|Whether your nonprofit has highly involved board members or board members that couldn’t give an elevator speech about your organization in a life or death situation, there’s always opportunity to look for new ways to keep board members actively engaged in a fun, fresh way.Begin by making sure that your nonprofit is continually working to help board members understand what connects them to the mission—much like you would do for a prospective donor. In an ideal world, board members became such because they were already connected to the mission of your nonprofit in some way, but that’s just not always the case. Go beyond giving them a basic rundown of the history, mission and programs you offer and frequently share stories and anecdotes about your nonprofit’s work and the differences your organization is making. Having a vested interest in an organization’s mission can only add to the level of engagement of a board member.Once board members can make a connection to your nonprofit’s mission, they’ll be better prepared to help others do the same. Take it one step further and give board members the tools to become ambassadors among friends and within the community. A great way to do this is to create ambassador kits for each board member.|
Stock board members with a few useful promotional items, too, like Bic® Round Stic Pens and Scratch Pads that they can leave with people. Not only are these kits a way for board members to take pride in their role, but they can also serve as the foundation for helping board members become more actively involved in development and more confident in attracting new donors.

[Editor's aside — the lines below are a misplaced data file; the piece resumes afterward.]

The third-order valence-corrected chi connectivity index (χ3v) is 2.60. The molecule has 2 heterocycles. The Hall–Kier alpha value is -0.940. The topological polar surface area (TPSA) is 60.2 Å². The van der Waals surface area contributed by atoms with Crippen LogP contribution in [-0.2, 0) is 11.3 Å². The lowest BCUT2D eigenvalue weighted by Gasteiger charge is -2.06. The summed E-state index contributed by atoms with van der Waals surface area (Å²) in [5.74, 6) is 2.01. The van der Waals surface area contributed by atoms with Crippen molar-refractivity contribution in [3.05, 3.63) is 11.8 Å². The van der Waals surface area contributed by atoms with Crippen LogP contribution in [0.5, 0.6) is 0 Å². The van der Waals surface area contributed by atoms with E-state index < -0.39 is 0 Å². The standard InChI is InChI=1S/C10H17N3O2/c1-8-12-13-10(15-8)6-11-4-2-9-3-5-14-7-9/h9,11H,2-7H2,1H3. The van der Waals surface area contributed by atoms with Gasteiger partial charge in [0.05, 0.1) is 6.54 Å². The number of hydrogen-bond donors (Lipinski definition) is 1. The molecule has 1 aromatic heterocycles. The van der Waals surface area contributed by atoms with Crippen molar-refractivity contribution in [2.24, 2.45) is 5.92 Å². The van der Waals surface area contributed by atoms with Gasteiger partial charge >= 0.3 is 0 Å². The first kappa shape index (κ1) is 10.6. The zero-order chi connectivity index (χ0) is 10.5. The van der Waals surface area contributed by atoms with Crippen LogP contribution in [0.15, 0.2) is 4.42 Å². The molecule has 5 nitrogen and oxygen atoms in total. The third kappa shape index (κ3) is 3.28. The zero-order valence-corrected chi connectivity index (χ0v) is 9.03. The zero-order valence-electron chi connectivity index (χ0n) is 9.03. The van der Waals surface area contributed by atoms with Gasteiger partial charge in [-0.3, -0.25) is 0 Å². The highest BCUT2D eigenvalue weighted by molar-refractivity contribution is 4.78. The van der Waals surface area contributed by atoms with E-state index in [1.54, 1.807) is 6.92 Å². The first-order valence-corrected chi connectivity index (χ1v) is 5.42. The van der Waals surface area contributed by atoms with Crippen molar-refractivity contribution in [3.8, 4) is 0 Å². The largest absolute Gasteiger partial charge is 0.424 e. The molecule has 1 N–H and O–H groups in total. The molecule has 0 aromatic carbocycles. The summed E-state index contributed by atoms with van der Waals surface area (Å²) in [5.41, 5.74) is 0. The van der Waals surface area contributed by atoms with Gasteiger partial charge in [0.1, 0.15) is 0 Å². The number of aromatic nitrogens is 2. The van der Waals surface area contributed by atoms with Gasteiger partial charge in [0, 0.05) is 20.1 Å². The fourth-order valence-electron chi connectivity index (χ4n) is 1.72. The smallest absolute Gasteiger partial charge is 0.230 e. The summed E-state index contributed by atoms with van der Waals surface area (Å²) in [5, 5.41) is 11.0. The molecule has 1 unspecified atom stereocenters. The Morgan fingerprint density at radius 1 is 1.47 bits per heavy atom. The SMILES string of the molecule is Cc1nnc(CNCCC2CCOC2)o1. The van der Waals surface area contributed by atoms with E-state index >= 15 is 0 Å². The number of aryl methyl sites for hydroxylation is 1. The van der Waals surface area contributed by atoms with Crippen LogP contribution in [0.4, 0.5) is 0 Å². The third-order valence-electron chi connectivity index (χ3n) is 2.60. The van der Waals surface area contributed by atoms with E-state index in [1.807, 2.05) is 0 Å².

Another idea for fostering engagement is to improve the board meeting experience. Board meetings can be long, and often times it’s the same ol’ meeting on repeat, but they don’t have to be like this. Spice things up:
Last but not least, harbor engagement by showing—time and time again—that board members and the time and effort they give are appreciated and valued. Send them thank-you notes and ‘tokens’ of appreciation in the form of chocolate coins.
Consider featuring each board member briefly in your newsletter, either as a “get to know our board” column or a “why I give” feature. Hold board appreciation luncheons or cocktail parties as a no-obligation board event.
Getting your nonprofit board to become active and engaged can be a fun and continuous process—one that is sure to benefit everyone in the long run. Engage away!
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